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Report looks at increasing use of Ontario’s interconnections with Quebec, Manitoba

October 15, 2014 | By Alyssa Dalton

October 15, 2014 – A recent report from Ontario’s Independent Electricity System Operator (IESO) and Ontario Power Authority (OPA) highlights how electricity imports and exports can provide significant benefits to the province, including flexibility, reliability and reduced costs for consumers.

It concludes that increased reliance on interties through firm imports would require significant investments in transmission infrastructure, but that there are opportunities to enhance the benefits of existing interties that warrant Ontario’s consideration.

Currently, 85% of all electricity imports into Ontario come from Quebec and Manitoba, said IESO, adding that imports are arranged through the existing wholesale electricity market and trade on an hourly basis. These imports enhance reliability and provide Ontario consumers access to lower-cost sources of supply but offer no guarantee that generation outside the province will be available on demand, it said.

The report finds that the interties are currently restricted in their ability to import firm power, as the ability for Ontario to accommodate firm imports from Quebec is limited to 500MW because of transmission restrictions in the Ottawa area. This capability will diminish to zero in about 2020, it continued, saying that in the Northwest, up to 200MW from Manitoba could be relied on to meet local needs.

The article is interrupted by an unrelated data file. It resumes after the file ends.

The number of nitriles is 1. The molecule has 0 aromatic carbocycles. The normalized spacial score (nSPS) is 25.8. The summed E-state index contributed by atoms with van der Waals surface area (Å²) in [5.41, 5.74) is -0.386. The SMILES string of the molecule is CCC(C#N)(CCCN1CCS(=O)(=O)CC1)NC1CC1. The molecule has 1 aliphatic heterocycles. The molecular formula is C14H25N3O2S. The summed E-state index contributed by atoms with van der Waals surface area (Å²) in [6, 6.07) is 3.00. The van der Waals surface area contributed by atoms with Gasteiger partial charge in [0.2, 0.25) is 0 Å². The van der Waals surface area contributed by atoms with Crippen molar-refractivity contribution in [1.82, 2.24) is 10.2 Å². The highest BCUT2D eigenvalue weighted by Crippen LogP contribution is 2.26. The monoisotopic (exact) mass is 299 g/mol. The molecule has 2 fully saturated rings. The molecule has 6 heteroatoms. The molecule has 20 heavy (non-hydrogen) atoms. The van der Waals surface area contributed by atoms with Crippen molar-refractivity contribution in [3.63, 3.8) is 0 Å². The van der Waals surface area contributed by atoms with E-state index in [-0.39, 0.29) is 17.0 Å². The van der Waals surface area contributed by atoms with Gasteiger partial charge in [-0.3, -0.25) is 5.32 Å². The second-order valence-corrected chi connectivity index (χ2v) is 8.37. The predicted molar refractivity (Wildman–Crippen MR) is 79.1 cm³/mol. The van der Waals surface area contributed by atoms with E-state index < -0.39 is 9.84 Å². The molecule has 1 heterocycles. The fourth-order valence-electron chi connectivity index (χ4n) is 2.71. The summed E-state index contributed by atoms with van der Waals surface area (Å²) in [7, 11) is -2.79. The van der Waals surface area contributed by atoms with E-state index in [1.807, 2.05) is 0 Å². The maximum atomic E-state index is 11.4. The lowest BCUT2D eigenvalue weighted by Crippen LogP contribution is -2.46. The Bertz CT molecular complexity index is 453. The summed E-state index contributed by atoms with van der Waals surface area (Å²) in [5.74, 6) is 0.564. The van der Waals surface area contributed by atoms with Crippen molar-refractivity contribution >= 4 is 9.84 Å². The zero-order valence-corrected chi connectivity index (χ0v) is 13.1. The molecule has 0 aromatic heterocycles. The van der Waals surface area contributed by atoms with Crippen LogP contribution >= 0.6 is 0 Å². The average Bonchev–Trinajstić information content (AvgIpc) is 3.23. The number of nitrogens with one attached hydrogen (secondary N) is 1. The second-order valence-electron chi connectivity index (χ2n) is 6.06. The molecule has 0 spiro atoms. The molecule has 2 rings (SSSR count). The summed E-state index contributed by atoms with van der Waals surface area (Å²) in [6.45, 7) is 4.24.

“Imports act as a shock absorber—providing flexibility and helping to maintain reliability in the day-to-day operations of the grid. They also help keep the cost of supply down for ratepayers,” said Bruce Campbell, president and CEO of IESO. “This report sets out opportunities to capture increased benefits from our interconnections without sacrificing the benefits they currently provide.”

The Review of Ontario Interties contains a number of recommendations aimed at further exploring the potential for increasing the use of Ontario’s interconnections with Quebec and Manitoba, including:
1. OPA and IESO should work with Hydro-Quebec and Manitoba Hydro to explore opportunities for clean imports when such imports would have system benefits and are cost effective for Ontario ratepayers.

2. OPA should continue to evaluate and regularly update the minister of energy on the specific parameters for clean-energy import arrangements that would best meet Ontario’s needs and circumstances.

3. IESO should allow for capacity import and export commitments in developing the design for a potential capacity market for Ontario.

4. In providing for capacity imports and exports, the current availability of the interconnections to support reliability and operating flexibility should be maintained. This will mean that only a portion of intertie capacity could be allocated for capacity imports.

5. Opportunities to enhance the benefits of the interties should be pursued by IESO, including more frequent intertie scheduling and expanded provision of ancillary services, such as operating reserve, through intertie transactions.

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